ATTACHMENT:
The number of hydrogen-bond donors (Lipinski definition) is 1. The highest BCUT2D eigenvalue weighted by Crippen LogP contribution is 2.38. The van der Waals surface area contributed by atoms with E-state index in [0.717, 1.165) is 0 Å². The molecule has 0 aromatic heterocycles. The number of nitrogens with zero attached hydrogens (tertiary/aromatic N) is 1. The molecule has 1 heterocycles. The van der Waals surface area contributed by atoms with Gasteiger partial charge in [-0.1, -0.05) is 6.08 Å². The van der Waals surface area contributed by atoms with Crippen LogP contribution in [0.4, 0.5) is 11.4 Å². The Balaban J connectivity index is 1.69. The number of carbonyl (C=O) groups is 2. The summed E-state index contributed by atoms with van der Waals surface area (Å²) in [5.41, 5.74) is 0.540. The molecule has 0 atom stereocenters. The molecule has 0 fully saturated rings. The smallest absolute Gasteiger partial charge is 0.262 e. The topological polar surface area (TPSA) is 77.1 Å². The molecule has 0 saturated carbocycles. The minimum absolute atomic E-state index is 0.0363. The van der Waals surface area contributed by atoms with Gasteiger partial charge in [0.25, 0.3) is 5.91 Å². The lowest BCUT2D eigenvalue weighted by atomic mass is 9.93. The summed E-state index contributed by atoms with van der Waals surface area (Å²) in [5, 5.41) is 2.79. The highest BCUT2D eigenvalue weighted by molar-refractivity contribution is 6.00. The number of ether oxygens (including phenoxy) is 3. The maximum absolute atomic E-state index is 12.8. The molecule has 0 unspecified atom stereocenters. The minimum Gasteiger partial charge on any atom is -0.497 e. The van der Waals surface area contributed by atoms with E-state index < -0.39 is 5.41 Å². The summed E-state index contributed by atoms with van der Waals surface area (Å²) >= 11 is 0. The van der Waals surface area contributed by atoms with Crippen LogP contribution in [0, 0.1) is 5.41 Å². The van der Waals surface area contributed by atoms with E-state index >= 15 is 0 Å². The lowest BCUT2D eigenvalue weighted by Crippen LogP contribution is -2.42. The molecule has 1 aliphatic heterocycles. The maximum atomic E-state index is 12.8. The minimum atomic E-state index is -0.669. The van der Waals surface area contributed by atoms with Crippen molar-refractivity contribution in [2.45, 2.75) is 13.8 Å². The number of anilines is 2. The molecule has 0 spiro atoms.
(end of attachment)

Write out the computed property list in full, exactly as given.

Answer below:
The number of hydrogen-bond donors (Lipinski definition) is 1. The highest BCUT2D eigenvalue weighted by Crippen LogP contribution is 2.38. The van der Waals surface area contributed by atoms with E-state index in [0.717, 1.165) is 0 Å². The molecule has 0 aromatic heterocycles. The number of nitrogens with zero attached hydrogens (tertiary/aromatic N) is 1. The molecule has 1 heterocycles. The van der Waals surface area contributed by atoms with Gasteiger partial charge in [-0.1, -0.05) is 6.08 Å². The van der Waals surface area contributed by atoms with Crippen LogP contribution in [0.4, 0.5) is 11.4 Å². The Balaban J connectivity index is 1.69. The number of carbonyl (C=O) groups is 2. The summed E-state index contributed by atoms with van der Waals surface area (Å²) in [5.41, 5.74) is 0.540. The molecule has 0 atom stereocenters. The molecule has 0 fully saturated rings. The smallest absolute Gasteiger partial charge is 0.262 e. The topological polar surface area (TPSA) is 77.1 Å². The molecule has 0 saturated carbocycles. The minimum absolute atomic E-state index is 0.0363. The van der Waals surface area contributed by atoms with Gasteiger partial charge in [0.25, 0.3) is 5.91 Å². The lowest BCUT2D eigenvalue weighted by atomic mass is 9.93. The summed E-state index contributed by atoms with van der Waals surface area (Å²) in [5, 5.41) is 2.79. The highest BCUT2D eigenvalue weighted by molar-refractivity contribution is 6.00. The number of ether oxygens (including phenoxy) is 3. The maximum absolute atomic E-state index is 12.8. The molecule has 0 unspecified atom stereocenters. The minimum Gasteiger partial charge on any atom is -0.497 e. The van der Waals surface area contributed by atoms with E-state index < -0.39 is 5.41 Å². The summed E-state index contributed by atoms with van der Waals surface area (Å²) >= 11 is 0. The van der Waals surface area contributed by atoms with Crippen LogP contribution in [0, 0.1) is 5.41 Å². The van der Waals surface area contributed by atoms with E-state index >= 15 is 0 Å². The lowest BCUT2D eigenvalue weighted by Crippen LogP contribution is -2.42. The molecule has 1 aliphatic heterocycles. The maximum atomic E-state index is 12.8. The minimum atomic E-state index is -0.669. The van der Waals surface area contributed by atoms with Crippen molar-refractivity contribution in [2.45, 2.75) is 13.8 Å². The number of anilines is 2. The molecule has 0 spiro atoms.